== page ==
Andy Goldsworthy: Storm King Wall

Gertrude Jekyll (1843-1932) worked in collaboration with English architect Sir Edwin Lutyens. She developed beautiful gardens around her home, Munstead Wood, in Surrey, and committed her ideas to print in a series of books, including Colour Schemes for the Flower Garden (1914). In private ownership, the gardens at Munstead Wood, noted for its wide, long, mixed perennial borders, have been restored and are occasionally open to the public.

Vita Sackville-West (1892-1962) wrote a garden column for the British Observer newspaper and authored seven garden books. With her husband, Harold Nicolson, a career diplomat, she created the spectacular 'compartment' garden of Sissinghurst, which is now owned by the National Trust.

Thomas Church (1902-78) the leading landscape architect in California produced a book about his work entitled Gardens are for People (1955) in which he explained his philosophy of designing gardens as outdoor rooms, with an emphasis on places for relaxation. Church's counterpart in Europe was Russell Page (1906-85) who wrote The Education of a Gardener (1962), documenting gardens he designed in France, Italy, Belgium, Switzerland and the USA, with an eye for formality and easy maintenance.

Roberto Burle Marx (1909-94) was a leading landscape architect in Brazil who greatly influenced tropical gardens worldwide. His style is instantly recognizable for contrasting strong modernistic architectural elements such as Inca inspired walls and canal-like watercourses, with dense plantings of tropical species in huge swathes. Other signatures include the use of giant forms of philodendron vines, eye-catching bromeliads in bold terracotta containers and huge Victorian water lily planters. His garden near Rio was deeded to the state on his death and is open to the public.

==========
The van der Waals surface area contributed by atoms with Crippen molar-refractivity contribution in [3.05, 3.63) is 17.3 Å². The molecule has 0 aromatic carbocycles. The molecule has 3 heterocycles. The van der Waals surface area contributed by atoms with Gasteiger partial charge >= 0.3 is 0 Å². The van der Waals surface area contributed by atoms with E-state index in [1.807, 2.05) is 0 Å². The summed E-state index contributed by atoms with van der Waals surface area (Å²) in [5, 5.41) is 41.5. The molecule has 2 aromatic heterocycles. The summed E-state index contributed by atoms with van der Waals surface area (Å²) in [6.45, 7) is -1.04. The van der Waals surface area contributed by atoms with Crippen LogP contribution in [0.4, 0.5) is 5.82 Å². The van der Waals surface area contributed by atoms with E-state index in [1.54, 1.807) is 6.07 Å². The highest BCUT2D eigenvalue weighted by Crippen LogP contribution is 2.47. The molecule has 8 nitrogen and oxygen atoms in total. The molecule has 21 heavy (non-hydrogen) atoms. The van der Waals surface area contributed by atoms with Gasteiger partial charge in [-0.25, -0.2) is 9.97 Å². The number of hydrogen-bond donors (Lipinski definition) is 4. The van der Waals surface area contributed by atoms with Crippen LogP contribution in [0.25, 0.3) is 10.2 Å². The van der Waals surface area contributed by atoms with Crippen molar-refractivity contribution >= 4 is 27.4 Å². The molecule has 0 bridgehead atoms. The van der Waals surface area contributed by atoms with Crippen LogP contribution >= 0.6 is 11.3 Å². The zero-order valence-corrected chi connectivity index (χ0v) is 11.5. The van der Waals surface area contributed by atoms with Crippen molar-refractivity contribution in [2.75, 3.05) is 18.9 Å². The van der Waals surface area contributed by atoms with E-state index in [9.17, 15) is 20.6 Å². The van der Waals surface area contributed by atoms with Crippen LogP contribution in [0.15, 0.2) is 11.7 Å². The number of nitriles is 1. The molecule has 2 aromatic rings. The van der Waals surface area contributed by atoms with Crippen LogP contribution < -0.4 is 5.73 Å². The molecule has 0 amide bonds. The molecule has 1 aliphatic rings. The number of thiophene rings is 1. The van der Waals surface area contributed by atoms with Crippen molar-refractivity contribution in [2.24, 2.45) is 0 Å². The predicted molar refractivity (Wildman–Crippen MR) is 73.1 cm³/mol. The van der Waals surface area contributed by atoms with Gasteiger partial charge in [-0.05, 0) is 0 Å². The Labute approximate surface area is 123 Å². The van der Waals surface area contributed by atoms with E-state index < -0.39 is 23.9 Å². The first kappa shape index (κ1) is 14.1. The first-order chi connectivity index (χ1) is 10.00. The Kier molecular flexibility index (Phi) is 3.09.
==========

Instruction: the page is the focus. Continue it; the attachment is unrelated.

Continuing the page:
Another very influential garden is Great Dixter is a house in Northiam, East Sussex close to the South Coast of England. It is regarded as the epitome of English plantsmanship. The original house at Dixter, which dates from the mid 15th century, was acquired by a businessman named Nathaniel Lloyd in 1909. He had a 16th century house in a similar style moved from Kent and the two were combined with new work by the architect Edwin Lutyens to create a much larger house, which was rechristened Great Dixter. It is a romantic recreation of a medieval manor house, complete with great hall, parlour, solar and yeoman's hall.

Nathaniel Lloyd and Lutyens began the garden at Great Dixter, but it was Nathaniel's son Christopher Lloyd, a well known garden writer and television personality, who made it famous. The garden is in the arts and crafts style, and features topiary, a long border, an orchard and a wild flower meadow. The planting is profuse, yet structured, and has featured many bold experiments of form, colour and combination.

The well-publicized British coastal garden of the late Derek Jarmans, a set designer for the London theater, expressed his sensitive, earth-friendly, creative personality with a spartan cottage along a pebble storm beach at Dungeness, where he brought into the garden items of flotsam and jetsam, like driftwood pitted by barnacles, torn fishing nets and storm-ravaged buoys, as sculpture. These he seeded around with indigenous wildflowers like corn poppies and mallow, sea oats and sea kale. All this was developed within view of a hideous nuclear power plant, the very antithesis of Jarman's psychological yearnings.

Living trendsetters are difficult to identify. Probably the main trend is towards naturalistic planting associated with sustainability and nature conservation.

For distinctive structural elements look to the work of Andy Goldsworthy, who fashions stones and branches into organic sculptural forms such as stone cairns and woven twig structures. Many of his designs feature a black circular hole. Though the symbolism of the black hole seems sexual, he describes it as a dimension that completes the whole, black signifying the heart of a stone, the heart of a tree, like a cave or hollow with something tantalizing and mysterious inside. His own garden, Glenluce, in Dumfrieshire, Scotland, utilizes centuries old building and walls of a farm as backgrounds for his sculpture. 'If I had to describe my work in one word, that word would be "time"; he says.

Though many of Goldsworthy's creations are fleeting, using wildflower petals and ice formations, some are durable, such as the 2278 ft long, snaking dry stone Storm King Wall at the Storm King Art Centre, New York State. Inspired by British farm walls common in Wales and the Yorkshire dales, it has no mortar for support. In an age when art in the garden has become abstract and contrived, it is comforting to see how Goldsworthy produces unconventional patterns and sculptures with whatever he discovers in the outdoors – branches, foliage, rocks, ice formations, flower petals and even pigeon feathers – to provoke new ways to look at the wonders of nature and the magic of the garden.